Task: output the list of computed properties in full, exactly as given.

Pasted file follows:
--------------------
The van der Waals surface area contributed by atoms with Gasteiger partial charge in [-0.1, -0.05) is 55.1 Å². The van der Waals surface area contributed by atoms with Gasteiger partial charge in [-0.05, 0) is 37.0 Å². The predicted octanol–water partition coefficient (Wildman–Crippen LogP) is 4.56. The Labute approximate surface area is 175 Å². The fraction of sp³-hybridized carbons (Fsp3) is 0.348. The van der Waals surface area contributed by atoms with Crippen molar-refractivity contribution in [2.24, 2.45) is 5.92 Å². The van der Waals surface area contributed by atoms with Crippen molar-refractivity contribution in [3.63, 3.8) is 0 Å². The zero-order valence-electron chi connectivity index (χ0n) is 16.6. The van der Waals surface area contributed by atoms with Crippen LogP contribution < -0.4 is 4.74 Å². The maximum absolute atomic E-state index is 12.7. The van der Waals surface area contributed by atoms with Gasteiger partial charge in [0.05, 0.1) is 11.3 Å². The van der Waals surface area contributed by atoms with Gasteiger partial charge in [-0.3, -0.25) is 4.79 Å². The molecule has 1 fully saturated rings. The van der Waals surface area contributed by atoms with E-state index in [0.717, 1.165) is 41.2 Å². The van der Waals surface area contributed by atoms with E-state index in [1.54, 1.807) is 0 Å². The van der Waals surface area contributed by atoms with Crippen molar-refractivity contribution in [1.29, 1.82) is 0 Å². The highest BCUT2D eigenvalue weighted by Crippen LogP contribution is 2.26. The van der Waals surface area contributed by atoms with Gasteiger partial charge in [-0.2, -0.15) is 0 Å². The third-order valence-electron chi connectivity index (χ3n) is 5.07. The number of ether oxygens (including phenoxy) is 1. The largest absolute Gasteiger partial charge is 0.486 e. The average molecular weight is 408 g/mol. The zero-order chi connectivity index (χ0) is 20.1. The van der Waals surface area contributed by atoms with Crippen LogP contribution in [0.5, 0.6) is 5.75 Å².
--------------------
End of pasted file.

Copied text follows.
The van der Waals surface area contributed by atoms with Gasteiger partial charge in [-0.1, -0.05) is 55.1 Å². The van der Waals surface area contributed by atoms with Gasteiger partial charge in [-0.05, 0) is 37.0 Å². The predicted octanol–water partition coefficient (Wildman–Crippen LogP) is 4.56. The Labute approximate surface area is 175 Å². The fraction of sp³-hybridized carbons (Fsp3) is 0.348. The van der Waals surface area contributed by atoms with Crippen molar-refractivity contribution in [2.24, 2.45) is 5.92 Å². The van der Waals surface area contributed by atoms with Crippen molar-refractivity contribution in [3.63, 3.8) is 0 Å². The zero-order valence-electron chi connectivity index (χ0n) is 16.6. The van der Waals surface area contributed by atoms with Crippen LogP contribution < -0.4 is 4.74 Å². The maximum absolute atomic E-state index is 12.7. The van der Waals surface area contributed by atoms with Gasteiger partial charge in [0.05, 0.1) is 11.3 Å². The van der Waals surface area contributed by atoms with Gasteiger partial charge in [-0.3, -0.25) is 4.79 Å². The molecule has 1 fully saturated rings. The van der Waals surface area contributed by atoms with E-state index in [0.717, 1.165) is 41.2 Å². The van der Waals surface area contributed by atoms with E-state index in [1.54, 1.807) is 0 Å². The van der Waals surface area contributed by atoms with Crippen molar-refractivity contribution in [1.29, 1.82) is 0 Å². The highest BCUT2D eigenvalue weighted by Crippen LogP contribution is 2.26. The van der Waals surface area contributed by atoms with Gasteiger partial charge in [-0.2, -0.15) is 0 Å². The third-order valence-electron chi connectivity index (χ3n) is 5.07. The number of ether oxygens (including phenoxy) is 1. The largest absolute Gasteiger partial charge is 0.486 e. The average molecular weight is 408 g/mol. The zero-order chi connectivity index (χ0) is 20.1. The van der Waals surface area contributed by atoms with Crippen LogP contribution in [0.5, 0.6) is 5.75 Å².